Other ESW accepted modifications included insulated pipes, a tankless water heater and moving from two-by-fours to two-by-sixes to give more space for insulation.
Despite this success, some examined changes did not pan out. One idea was to build passive solar heating into the house. By pouring lots of concrete, the house could then soak up and retain the sun’s heat. “What we found was that Rochester wasn’t sunny enough,” said Ship. For the amount of sun Rochester gets, the technique would be on the border of effective, which would translate into a payback period that was too long. That, coupled with a high upfront cost, killed
At the wall raising, Ship said he believes these changes will reduce dependence on energy provided by Rochester Gas & Electric and “lower the monthly RG&E bill.” However, he and ESW couldn’t say how much those bills would be reduced.
ESW’s ideas were integrated into the house design by Todd A. Marsh, AIA and associate professor of Architectural Design & Drafting at Finger Lakes Community College. “[He made] the final plans that we’re not licensed to do,” says Ship.
One addition that did not come from ESW was the solar panels. They didn’t pass the affordability test. Others solicited donations and O’Connell Electric — a company that owns local solar panel installer Rochester Solar Technologies — agreed to contribute them.
This is the second sustainable house that Flower City Habitat and Marsh are taking on this year. The first home, dedicated in September, was sponsored by Architects Collaborating with Engineers for Shelter, and is a short distance away.
Green houses are only part of Flower City Habitat’s extensive plans for the neighborhood centered at Jay and Orchard streets, referred to as JOSANA. Diane Walker, communications manager for Flower City, says there are 24 blocks in the neighborhood and “blight is on every block.” It has become the focus of a multi-year project intended to reshape it, which, according to Walker, includes the planned building of 100 Habitat homes. Close to 15 are complete so far.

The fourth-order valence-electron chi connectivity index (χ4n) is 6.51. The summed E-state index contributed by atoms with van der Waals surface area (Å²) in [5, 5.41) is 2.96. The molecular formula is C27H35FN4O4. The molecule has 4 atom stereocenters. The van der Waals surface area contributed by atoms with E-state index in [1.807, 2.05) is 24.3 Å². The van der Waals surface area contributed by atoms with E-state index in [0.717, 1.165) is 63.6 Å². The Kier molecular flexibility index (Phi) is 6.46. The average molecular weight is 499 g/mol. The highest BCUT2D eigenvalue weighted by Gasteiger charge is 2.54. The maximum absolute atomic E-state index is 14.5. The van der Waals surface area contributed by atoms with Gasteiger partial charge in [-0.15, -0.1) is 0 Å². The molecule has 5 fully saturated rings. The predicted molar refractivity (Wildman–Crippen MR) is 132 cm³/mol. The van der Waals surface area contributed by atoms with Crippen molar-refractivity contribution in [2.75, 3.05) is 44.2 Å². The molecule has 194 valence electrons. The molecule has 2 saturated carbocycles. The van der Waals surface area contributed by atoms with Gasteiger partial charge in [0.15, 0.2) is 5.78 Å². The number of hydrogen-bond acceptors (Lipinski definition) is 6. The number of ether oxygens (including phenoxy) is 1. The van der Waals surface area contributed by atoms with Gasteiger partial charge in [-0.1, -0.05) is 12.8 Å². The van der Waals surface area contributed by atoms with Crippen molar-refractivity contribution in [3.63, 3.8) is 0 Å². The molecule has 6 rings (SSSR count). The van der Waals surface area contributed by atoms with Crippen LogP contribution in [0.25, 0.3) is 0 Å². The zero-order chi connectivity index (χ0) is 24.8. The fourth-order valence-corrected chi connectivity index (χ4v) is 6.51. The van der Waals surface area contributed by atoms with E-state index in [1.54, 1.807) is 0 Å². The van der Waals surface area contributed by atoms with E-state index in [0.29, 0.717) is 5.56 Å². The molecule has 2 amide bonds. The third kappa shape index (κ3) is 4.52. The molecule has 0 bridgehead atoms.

Homeowners, such as Randall, moving into those Habitat houses are asked to complete 450 hours of work on their own and other’s homes, and pay a 20- to 25-year, zero interest mortgage of roughly $61,000 to $65,000 owed to Flower City Habitat. “This is not a free house for April,” said Destler, who will be chipping in $10,000 himself.
The cost of the house, however, will be almost entirely paid for by donors. RIT Habitat and RIT must raise $75,000 in cash or gifts to cover a chunk of the $90,000 to $95,000 total price tag. The proceeds from the mortgage are in addition to the $75,000 amount and will be returned to Flower City Habitat.
According to Sharon Lonthair, managing director of Development and Alumni Relations, a little over $15,000 in cash and several thousand in gifts in kind have been given or pledged. According to Walker, $25,000 was due when the foundation of the house was laid about a month ago, but she says it’s not unusual for fundraising to continue even after due dates.
“RIT, in many ways as an institution, grew out of the needs of the community,” Destler said, after helping raise a wall, “This is another way for all of us in the RIT family to give back.”